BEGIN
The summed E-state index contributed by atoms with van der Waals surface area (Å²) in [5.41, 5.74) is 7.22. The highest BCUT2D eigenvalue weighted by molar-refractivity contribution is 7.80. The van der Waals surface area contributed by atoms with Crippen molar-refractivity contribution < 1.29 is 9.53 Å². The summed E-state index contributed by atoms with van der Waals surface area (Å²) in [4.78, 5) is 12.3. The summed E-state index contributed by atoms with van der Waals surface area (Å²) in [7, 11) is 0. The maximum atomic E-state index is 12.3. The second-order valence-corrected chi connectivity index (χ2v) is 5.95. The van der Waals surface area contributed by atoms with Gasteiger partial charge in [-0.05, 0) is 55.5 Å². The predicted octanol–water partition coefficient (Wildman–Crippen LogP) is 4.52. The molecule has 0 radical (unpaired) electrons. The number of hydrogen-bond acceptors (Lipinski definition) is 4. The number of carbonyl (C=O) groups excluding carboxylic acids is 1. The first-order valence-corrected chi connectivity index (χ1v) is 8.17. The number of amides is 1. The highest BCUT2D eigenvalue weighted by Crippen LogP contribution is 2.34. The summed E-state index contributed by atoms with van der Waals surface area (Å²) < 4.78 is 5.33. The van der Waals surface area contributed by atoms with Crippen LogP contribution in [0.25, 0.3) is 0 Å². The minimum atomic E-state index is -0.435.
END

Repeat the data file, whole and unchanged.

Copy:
The summed E-state index contributed by atoms with van der Waals surface area (Å²) in [5.41, 5.74) is 7.22. The highest BCUT2D eigenvalue weighted by molar-refractivity contribution is 7.80. The van der Waals surface area contributed by atoms with Crippen molar-refractivity contribution < 1.29 is 9.53 Å². The summed E-state index contributed by atoms with van der Waals surface area (Å²) in [4.78, 5) is 12.3. The summed E-state index contributed by atoms with van der Waals surface area (Å²) in [7, 11) is 0. The maximum atomic E-state index is 12.3. The second-order valence-corrected chi connectivity index (χ2v) is 5.95. The van der Waals surface area contributed by atoms with Gasteiger partial charge in [-0.05, 0) is 55.5 Å². The predicted octanol–water partition coefficient (Wildman–Crippen LogP) is 4.52. The molecule has 0 radical (unpaired) electrons. The number of hydrogen-bond acceptors (Lipinski definition) is 4. The number of carbonyl (C=O) groups excluding carboxylic acids is 1. The first-order valence-corrected chi connectivity index (χ1v) is 8.17. The number of amides is 1. The highest BCUT2D eigenvalue weighted by Crippen LogP contribution is 2.34. The summed E-state index contributed by atoms with van der Waals surface area (Å²) < 4.78 is 5.33. The van der Waals surface area contributed by atoms with Crippen LogP contribution in [0.25, 0.3) is 0 Å². The minimum atomic E-state index is -0.435.